Bundle of contradictions indeed.
Chains of sugar Around Manjara Dam and in Latur district, sugarcane was planted on around 46,000 hectares in October-November 2014 when it was a severe drought year. (Source: Sugar Commissionarate, Nanded Sub Division). Each hectare of sugarcane requires 187.5 Lakh litres of water for irrigation. Considering that 20% of the planted cane did not make it to crushing, this still means that till December 2015 (crushing season), Latur used 690 MCM of water for growing sugarcane, 6,90,000 Lakh Litres of water. This is an unbelievable figure, more than 4 times the Live Storage of Manjara Dam. This also means about 189 Million Liters of water per day. Compare this with Latur City’s requirement of 40-50 MLD and add another about 20-30 MLD for surrounding areas which has not been secured till now.
While drinking water availability is not a question of only arithmetic, this is to indicate the massive costs of concentrating a water intensive crop in drought affected areas of the state and absence of water allocation policies on the part of Water Resource Department and District and City Administration.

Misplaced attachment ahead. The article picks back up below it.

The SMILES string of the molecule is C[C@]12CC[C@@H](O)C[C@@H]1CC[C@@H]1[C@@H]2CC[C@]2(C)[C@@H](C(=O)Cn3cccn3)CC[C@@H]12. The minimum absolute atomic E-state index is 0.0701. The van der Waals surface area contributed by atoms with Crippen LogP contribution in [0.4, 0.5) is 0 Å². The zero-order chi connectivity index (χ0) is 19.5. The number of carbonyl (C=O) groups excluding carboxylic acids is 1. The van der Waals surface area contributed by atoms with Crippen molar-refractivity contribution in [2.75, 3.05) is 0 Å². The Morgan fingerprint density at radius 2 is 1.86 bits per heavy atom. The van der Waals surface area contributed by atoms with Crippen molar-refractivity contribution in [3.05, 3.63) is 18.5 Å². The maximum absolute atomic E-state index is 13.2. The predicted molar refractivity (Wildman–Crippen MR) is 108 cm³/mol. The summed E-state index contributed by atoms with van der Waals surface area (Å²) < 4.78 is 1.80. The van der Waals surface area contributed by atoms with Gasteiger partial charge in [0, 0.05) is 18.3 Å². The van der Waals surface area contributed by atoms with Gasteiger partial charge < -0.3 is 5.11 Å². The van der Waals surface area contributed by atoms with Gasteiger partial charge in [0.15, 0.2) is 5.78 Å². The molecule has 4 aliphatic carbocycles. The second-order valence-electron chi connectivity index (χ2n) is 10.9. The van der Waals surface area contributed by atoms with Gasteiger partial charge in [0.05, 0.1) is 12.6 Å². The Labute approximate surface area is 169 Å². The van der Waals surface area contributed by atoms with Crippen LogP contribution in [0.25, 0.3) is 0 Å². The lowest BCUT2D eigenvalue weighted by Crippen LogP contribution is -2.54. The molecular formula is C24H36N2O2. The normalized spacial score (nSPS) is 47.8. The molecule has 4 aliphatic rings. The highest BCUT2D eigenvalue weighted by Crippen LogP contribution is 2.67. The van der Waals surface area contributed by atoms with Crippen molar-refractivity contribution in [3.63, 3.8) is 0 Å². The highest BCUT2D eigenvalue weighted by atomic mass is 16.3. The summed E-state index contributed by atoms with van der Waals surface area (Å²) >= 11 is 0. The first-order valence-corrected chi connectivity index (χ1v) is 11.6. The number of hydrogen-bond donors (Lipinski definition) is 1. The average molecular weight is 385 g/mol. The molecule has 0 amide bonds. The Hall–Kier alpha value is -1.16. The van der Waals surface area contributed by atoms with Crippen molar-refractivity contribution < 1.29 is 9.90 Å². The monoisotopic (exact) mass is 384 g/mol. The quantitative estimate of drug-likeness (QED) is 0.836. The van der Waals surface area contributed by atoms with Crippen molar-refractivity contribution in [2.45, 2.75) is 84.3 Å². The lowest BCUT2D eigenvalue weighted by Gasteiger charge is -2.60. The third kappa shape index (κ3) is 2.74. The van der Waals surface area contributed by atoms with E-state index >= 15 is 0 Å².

While there was no canal irrigation through Manjara Dam, there was back water lifting with pumps, abstraction from Manjara River itself, through 9 irrigation barrages on Manjara and mainly Groundwater use. If looking at the scarcity issues, farmers were compensated in time and sugarcane irrigation was curtailed in January 2015 itself or even in June 2015, when monsoon failed resoundingly, drinking water scenario would have been different now. Many organisations including SANDRP had been raising this for long. We had also written to the Government on this. (Please see: https://sandrp.wordpress.com/2015/10/15/water-and-sugarcane-crushing-in-maharashtra-in-search-of-sustainability/, https://sandrp.wordpress.com/2015/09/10/sugarcane-crushing-and-marathwada-a-syrupy-debate-amidst-lowest-jja-rainfall-in-the-century/).
But there is no system in place with either the State Water Resources Department, the Agriculture department or local self-governments to enforce such a decision, when badly needed. Even the existing Laws like Maharashtra Irrigation Act (1976), Maharashtra Water Resources Regulatory Act (2005) or the Groundwater (Management and Development) Act (2009) which have clear provisions of restricting perennial crops in drought areas, are not being implemented by the agencies.